But too much emphasis on the agency's needs, rather than those of the client, can put some off consultancy life.

According to Firebox head of PR Charlie Morgan, agency and client needs are simply different, but she prefers her in-house remit: ‘I feel like I have achieved more in-house. You offer a better service by giving more than just a couple of hours to each client, plus the pressure to deliver money for the agency is not there.'


Of the PR people questioned, the happiest were those who had found their best fit by testing the water and trying out an in-house secondment.

Verve Communications director and former Tower Hamlets comms chief Tony O'Regan says that a secondment is like doing the job full-time: ‘It depends on the length of the secondment, but it soon becomes more than a halfway house. The in-house team quickly forget that you are not one of them.'

Even if it never leads to a full-time in-house role, the knowledge a secondment offers is hugely useful to agency PROs. Pleon London MD Jennifer Helfer spent three months on secondment at Shell: ‘At my level, secondments are rare, but more agencies should do it. You understand clients' needs far better.'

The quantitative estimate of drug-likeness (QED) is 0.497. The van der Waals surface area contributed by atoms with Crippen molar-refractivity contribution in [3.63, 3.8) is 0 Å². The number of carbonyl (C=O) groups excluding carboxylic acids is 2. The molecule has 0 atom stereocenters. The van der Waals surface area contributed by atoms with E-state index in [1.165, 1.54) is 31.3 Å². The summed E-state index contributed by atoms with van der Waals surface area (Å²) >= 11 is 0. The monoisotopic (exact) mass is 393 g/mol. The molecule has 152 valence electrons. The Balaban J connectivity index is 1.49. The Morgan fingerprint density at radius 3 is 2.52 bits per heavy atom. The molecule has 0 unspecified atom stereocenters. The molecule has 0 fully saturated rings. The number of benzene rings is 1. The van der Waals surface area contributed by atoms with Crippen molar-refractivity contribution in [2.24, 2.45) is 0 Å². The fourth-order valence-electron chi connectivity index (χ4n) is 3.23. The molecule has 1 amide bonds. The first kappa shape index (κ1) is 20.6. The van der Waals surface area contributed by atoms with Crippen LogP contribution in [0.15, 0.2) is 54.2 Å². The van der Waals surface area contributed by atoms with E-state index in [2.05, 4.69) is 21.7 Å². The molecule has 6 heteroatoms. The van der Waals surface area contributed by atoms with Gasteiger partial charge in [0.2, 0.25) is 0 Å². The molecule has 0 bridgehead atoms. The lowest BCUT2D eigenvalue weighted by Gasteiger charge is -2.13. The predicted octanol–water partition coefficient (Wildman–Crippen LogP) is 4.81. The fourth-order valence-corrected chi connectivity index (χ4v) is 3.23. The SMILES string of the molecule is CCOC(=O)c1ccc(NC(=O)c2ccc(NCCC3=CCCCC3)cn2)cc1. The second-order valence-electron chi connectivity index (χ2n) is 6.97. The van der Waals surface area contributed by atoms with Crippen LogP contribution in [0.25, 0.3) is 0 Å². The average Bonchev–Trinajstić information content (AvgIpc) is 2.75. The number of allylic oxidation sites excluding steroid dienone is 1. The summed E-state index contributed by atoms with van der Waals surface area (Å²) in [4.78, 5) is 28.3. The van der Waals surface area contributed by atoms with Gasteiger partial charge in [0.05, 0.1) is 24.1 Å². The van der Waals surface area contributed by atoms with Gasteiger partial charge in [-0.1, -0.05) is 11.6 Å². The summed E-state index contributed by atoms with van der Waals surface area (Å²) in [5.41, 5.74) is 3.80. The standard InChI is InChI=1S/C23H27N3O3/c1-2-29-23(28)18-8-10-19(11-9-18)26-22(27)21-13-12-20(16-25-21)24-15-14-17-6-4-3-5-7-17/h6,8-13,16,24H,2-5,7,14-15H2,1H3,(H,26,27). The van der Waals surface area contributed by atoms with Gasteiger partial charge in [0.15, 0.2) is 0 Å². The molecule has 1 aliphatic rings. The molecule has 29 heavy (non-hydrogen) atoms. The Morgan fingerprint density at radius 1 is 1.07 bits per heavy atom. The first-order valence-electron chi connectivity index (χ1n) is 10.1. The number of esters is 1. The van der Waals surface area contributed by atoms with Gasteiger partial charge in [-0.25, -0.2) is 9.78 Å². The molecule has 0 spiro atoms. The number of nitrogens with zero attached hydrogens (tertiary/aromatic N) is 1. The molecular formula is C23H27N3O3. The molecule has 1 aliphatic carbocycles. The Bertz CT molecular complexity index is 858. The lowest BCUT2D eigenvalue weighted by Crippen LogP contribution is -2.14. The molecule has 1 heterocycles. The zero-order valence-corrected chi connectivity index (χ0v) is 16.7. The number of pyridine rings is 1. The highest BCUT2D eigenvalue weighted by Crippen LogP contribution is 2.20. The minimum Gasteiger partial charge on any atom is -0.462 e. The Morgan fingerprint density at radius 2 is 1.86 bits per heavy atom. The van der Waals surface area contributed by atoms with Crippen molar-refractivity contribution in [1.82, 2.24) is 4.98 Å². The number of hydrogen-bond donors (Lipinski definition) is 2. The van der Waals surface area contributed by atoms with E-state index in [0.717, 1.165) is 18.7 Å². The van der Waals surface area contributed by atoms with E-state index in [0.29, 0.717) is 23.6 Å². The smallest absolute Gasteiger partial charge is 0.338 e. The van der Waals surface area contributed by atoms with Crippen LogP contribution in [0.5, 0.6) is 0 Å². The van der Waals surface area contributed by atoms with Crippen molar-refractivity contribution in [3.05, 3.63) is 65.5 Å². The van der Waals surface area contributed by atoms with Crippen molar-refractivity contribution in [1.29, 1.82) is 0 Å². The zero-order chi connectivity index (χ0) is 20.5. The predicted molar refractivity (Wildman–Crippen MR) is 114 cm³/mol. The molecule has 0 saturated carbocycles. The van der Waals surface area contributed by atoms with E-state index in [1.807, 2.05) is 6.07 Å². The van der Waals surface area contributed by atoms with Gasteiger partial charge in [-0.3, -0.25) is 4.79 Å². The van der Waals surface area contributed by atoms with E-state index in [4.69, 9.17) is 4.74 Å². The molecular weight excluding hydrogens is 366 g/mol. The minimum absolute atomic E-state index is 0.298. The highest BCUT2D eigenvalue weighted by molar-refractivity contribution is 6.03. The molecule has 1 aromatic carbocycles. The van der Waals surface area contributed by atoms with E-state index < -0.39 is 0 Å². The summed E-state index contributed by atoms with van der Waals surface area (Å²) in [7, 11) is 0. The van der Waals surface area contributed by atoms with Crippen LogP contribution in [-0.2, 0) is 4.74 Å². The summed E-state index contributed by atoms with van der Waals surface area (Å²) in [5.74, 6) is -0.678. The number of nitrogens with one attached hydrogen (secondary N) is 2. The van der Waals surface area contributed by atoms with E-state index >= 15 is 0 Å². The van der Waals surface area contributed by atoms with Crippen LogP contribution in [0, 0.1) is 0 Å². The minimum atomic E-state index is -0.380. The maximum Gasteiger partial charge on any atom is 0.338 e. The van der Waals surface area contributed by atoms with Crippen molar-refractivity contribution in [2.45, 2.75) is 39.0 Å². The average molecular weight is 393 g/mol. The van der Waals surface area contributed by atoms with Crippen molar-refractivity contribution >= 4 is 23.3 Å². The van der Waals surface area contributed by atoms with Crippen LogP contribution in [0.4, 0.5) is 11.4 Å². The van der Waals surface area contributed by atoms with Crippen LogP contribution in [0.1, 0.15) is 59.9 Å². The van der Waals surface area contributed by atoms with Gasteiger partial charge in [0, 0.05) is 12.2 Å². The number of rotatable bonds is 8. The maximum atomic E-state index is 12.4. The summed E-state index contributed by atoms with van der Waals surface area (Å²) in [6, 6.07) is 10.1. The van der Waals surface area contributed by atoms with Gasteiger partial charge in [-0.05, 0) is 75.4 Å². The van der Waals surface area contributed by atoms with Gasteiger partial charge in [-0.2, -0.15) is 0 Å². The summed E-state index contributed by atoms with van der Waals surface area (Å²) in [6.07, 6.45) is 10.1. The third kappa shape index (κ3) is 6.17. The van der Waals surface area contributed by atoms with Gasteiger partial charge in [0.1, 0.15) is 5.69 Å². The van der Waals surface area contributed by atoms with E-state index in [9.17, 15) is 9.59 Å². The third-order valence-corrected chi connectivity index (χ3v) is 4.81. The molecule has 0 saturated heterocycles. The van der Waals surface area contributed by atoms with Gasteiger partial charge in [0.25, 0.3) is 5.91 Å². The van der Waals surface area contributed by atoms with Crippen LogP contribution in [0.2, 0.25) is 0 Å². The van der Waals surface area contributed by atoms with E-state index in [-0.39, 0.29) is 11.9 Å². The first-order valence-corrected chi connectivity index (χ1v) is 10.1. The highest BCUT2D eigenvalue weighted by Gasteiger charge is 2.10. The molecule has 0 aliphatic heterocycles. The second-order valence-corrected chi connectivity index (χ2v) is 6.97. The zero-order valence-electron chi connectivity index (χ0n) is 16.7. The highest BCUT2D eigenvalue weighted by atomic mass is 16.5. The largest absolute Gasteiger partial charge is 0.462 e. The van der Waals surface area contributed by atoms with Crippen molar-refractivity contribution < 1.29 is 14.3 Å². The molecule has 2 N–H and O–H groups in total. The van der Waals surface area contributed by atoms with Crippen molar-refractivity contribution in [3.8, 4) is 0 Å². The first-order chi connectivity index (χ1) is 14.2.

But practitioners who enjoy secondments should remember that full-time life in-house may not always be the same. ‘On secondment you get work that is linked to what the agency is doing for the client. You might fulfil the agency's role in-house, but are unlikely to be party to everything,' says Redhead PR founder/MD Sara Tye.

‘Once you are permanently in-house, the lack of career path, potential boredom or exhaustion might mean you do not want to stay there,' she adds.


While some agencies still have a reputation for working their staff to the bone, things do seem to have changed.

Porter Novelli associate director Charlotte McIntyre, on secondment to Hewlett-Packard, finds in-house and agency benefits similar, but adds: ‘Agencies are more flexible - PN staff can work from home.'

Beatbullying head of comms Niall Cowley agrees: ‘All the consultancies I have worked for have been extremely flexible, but then I have always avoided the corporate workhouse.'

Brands2Life associate director Simon Soffe, formerly at Tesco, has enjoyed perks at both: ‘Retailers give staff benefits such as discounts; agencies offer bonuses or career progression.' However, in-house PR practitioners agree there are not enough roles for them to rise up the ranks as quickly. Cowley points out: ‘A mid-level PRO in an agency is closer to his or her CEO than an account director at Diageo is to the Diageo CEO.'

Maybe this is as good a reason as any for agency PROs who suspect they belong in-house to hang on a bit longer.